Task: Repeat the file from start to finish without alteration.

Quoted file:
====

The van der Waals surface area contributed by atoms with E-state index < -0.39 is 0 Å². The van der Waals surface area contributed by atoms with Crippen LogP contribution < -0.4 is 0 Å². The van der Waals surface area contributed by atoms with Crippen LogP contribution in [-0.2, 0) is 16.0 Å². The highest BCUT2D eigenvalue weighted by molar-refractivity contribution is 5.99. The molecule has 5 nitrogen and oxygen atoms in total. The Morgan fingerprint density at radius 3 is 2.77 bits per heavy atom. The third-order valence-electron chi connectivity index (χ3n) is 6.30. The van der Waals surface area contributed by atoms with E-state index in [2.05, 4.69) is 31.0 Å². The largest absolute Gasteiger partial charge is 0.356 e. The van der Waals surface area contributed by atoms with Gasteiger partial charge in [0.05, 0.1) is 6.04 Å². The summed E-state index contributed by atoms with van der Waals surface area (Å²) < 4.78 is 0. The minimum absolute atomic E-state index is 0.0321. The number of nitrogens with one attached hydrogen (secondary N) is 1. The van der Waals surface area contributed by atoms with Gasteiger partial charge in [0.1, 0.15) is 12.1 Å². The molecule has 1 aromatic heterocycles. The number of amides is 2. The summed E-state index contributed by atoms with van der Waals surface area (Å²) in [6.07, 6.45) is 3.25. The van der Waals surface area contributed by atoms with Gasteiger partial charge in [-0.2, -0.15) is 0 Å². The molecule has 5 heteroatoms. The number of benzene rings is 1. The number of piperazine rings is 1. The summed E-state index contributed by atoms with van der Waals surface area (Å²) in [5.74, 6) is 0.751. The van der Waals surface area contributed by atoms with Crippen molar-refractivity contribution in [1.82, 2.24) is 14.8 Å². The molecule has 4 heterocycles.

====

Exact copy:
The van der Waals surface area contributed by atoms with E-state index < -0.39 is 0 Å². The van der Waals surface area contributed by atoms with Crippen LogP contribution < -0.4 is 0 Å². The van der Waals surface area contributed by atoms with Crippen LogP contribution in [-0.2, 0) is 16.0 Å². The highest BCUT2D eigenvalue weighted by molar-refractivity contribution is 5.99. The molecule has 5 nitrogen and oxygen atoms in total. The Morgan fingerprint density at radius 3 is 2.77 bits per heavy atom. The third-order valence-electron chi connectivity index (χ3n) is 6.30. The van der Waals surface area contributed by atoms with E-state index in [2.05, 4.69) is 31.0 Å². The largest absolute Gasteiger partial charge is 0.356 e. The van der Waals surface area contributed by atoms with Gasteiger partial charge in [0.05, 0.1) is 6.04 Å². The summed E-state index contributed by atoms with van der Waals surface area (Å²) < 4.78 is 0. The minimum absolute atomic E-state index is 0.0321. The number of nitrogens with one attached hydrogen (secondary N) is 1. The van der Waals surface area contributed by atoms with Gasteiger partial charge in [0.1, 0.15) is 12.1 Å². The molecule has 1 aromatic heterocycles. The number of amides is 2. The summed E-state index contributed by atoms with van der Waals surface area (Å²) in [6.07, 6.45) is 3.25. The van der Waals surface area contributed by atoms with Gasteiger partial charge in [-0.2, -0.15) is 0 Å². The molecule has 5 heteroatoms. The number of benzene rings is 1. The number of piperazine rings is 1. The summed E-state index contributed by atoms with van der Waals surface area (Å²) in [5.74, 6) is 0.751. The van der Waals surface area contributed by atoms with Crippen molar-refractivity contribution in [1.82, 2.24) is 14.8 Å². The molecule has 4 heterocycles.